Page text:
I think adults, but I now have to think about that more but off the bat, I would say adults. I’m attracted to children and the way they perceive the world. There’s so much to learn from them. A big part of my life is trying to revert part of me back to the way I was when I was a kid. Kids live in the present moment and they’re not jaded. Adults are most vulnerable because our minds have already been diluted with a lot of other stuff and kids are still pure.

Being more vulnerable, do you find it to be more difficult to shift to fix that if we’re always anxious and always stressed out because of our job? You mentioned something about the importance of your environment and not letting your environment control you. How difficult do you think it would be to actually fix that problem?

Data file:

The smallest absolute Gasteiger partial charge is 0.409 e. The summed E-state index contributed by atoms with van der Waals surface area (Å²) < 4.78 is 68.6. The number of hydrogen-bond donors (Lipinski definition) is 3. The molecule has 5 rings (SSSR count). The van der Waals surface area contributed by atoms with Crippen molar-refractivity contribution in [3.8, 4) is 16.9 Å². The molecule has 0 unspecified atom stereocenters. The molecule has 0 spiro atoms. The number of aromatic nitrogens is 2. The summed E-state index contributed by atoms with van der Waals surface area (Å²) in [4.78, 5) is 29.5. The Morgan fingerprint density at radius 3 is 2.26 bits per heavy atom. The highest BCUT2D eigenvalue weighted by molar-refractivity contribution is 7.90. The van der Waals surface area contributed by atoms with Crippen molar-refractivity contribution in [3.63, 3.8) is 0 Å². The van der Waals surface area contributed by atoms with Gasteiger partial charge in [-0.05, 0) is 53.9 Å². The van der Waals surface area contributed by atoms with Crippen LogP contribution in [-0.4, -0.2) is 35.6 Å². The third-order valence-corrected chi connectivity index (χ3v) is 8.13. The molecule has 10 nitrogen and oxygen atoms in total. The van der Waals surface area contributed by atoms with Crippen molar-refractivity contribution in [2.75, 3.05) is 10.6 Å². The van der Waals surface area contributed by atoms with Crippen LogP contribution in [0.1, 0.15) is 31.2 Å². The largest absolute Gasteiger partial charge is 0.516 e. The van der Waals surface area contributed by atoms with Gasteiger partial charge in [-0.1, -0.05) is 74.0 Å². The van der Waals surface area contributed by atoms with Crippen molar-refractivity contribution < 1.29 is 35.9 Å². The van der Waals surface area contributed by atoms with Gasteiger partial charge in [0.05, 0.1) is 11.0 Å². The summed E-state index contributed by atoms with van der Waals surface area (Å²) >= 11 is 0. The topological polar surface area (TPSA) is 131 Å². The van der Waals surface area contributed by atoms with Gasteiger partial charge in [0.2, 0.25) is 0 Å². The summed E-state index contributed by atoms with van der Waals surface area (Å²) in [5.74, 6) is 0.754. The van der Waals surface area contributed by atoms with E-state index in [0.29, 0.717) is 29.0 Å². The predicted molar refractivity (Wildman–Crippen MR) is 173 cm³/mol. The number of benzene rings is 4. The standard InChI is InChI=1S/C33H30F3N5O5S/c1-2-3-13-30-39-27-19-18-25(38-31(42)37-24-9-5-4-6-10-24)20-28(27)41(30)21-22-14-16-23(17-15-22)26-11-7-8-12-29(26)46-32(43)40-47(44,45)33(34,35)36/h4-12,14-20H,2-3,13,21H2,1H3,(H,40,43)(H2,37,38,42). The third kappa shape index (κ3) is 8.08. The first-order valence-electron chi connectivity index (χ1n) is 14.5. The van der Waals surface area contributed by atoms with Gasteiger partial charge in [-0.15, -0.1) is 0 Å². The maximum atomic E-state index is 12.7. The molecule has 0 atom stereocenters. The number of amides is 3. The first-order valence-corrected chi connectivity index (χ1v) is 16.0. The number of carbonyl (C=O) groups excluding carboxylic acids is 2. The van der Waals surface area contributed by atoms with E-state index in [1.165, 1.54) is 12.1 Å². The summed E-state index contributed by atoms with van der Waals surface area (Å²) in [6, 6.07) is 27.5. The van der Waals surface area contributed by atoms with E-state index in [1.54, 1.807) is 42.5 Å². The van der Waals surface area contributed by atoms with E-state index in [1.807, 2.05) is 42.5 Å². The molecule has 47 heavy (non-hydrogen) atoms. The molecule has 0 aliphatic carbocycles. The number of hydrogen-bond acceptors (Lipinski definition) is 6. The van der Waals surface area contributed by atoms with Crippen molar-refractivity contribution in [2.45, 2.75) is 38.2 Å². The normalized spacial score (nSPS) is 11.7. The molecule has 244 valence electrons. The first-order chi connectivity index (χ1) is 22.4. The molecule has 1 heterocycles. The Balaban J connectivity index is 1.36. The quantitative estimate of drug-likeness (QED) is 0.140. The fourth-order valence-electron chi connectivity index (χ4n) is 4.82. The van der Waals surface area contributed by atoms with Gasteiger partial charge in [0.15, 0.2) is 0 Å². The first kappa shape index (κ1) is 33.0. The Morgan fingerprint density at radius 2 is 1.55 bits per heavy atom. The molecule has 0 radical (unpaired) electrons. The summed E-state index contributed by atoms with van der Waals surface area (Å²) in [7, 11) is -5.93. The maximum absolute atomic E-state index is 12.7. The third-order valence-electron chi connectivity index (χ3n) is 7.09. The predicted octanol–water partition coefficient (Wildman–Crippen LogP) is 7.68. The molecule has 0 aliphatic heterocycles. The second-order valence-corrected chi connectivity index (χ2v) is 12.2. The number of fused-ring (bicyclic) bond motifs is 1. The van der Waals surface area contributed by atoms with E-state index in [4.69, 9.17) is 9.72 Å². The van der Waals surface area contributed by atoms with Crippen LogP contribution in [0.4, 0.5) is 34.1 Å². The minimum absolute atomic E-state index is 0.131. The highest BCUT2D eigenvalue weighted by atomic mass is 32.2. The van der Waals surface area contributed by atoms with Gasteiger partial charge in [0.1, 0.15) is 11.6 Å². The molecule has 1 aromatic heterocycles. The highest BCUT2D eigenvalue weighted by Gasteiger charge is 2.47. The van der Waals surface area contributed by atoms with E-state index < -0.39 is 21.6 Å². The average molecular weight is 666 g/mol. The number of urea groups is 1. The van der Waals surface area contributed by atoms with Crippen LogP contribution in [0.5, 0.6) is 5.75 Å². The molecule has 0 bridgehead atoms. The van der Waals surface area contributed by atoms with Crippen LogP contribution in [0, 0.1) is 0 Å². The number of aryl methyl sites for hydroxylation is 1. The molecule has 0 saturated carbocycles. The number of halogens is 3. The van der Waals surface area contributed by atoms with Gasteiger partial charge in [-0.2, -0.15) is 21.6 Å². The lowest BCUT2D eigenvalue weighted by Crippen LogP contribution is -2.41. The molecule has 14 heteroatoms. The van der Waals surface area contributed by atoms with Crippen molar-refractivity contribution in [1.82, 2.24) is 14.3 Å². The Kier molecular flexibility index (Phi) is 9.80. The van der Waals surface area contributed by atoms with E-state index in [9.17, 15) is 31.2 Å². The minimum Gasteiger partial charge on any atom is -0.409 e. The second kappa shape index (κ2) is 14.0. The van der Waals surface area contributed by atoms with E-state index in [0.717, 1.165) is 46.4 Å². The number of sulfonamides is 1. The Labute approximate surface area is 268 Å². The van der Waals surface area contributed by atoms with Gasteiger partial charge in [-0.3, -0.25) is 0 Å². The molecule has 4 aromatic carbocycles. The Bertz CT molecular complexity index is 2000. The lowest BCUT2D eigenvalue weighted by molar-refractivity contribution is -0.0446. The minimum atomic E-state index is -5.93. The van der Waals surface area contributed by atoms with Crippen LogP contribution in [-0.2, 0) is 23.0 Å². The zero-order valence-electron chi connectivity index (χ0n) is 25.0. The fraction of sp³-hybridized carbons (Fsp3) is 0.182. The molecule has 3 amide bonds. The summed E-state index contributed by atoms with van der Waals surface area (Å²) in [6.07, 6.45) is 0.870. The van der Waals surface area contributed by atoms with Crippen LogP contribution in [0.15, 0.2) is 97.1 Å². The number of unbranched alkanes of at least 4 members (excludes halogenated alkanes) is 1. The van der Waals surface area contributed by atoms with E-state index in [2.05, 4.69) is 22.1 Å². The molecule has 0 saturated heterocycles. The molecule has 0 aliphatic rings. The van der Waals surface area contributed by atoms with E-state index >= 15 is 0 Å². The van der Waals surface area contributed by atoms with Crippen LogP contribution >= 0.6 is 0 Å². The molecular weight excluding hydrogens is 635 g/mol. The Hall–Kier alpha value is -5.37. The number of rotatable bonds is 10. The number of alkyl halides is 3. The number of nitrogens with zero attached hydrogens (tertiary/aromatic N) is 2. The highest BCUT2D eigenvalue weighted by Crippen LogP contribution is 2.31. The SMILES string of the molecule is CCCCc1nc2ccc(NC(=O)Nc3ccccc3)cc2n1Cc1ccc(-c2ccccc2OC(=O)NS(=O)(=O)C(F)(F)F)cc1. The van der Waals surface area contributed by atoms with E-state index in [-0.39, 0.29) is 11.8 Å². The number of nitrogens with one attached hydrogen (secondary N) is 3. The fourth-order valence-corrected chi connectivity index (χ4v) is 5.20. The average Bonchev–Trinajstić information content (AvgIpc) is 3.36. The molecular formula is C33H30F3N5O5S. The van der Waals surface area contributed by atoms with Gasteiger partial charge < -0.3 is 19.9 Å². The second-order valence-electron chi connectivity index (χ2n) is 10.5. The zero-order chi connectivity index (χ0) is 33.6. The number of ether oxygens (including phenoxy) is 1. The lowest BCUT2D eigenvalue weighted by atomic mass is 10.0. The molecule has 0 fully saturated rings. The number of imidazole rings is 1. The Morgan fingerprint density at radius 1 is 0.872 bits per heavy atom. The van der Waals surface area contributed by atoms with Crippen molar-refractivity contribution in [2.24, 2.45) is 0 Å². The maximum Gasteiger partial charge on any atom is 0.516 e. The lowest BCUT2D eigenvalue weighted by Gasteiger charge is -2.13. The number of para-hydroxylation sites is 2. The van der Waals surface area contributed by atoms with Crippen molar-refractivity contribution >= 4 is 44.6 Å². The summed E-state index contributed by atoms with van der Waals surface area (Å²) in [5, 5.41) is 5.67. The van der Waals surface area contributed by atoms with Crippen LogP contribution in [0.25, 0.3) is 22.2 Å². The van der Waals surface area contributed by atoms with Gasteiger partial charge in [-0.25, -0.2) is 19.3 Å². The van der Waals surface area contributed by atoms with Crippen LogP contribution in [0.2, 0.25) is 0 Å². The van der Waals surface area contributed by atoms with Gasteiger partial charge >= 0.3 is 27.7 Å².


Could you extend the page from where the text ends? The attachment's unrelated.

It’s a very easy problem to fix in theory, but it might be difficult to carry out because of the state of our minds. There are problems and we’ve evolved into a group of people that overlook simple solutions to problems. All of the kids at Lincoln Middle School experienced a huge drop in behavioral issues. All that happened was they wrote down what they’re grateful for every day. It’s that simple, but getting adults to understand that and to actually go follow through with these. Happiness is a lifestyle. It’s a very easy process, but encouraging the people to go through that process is pretty difficult.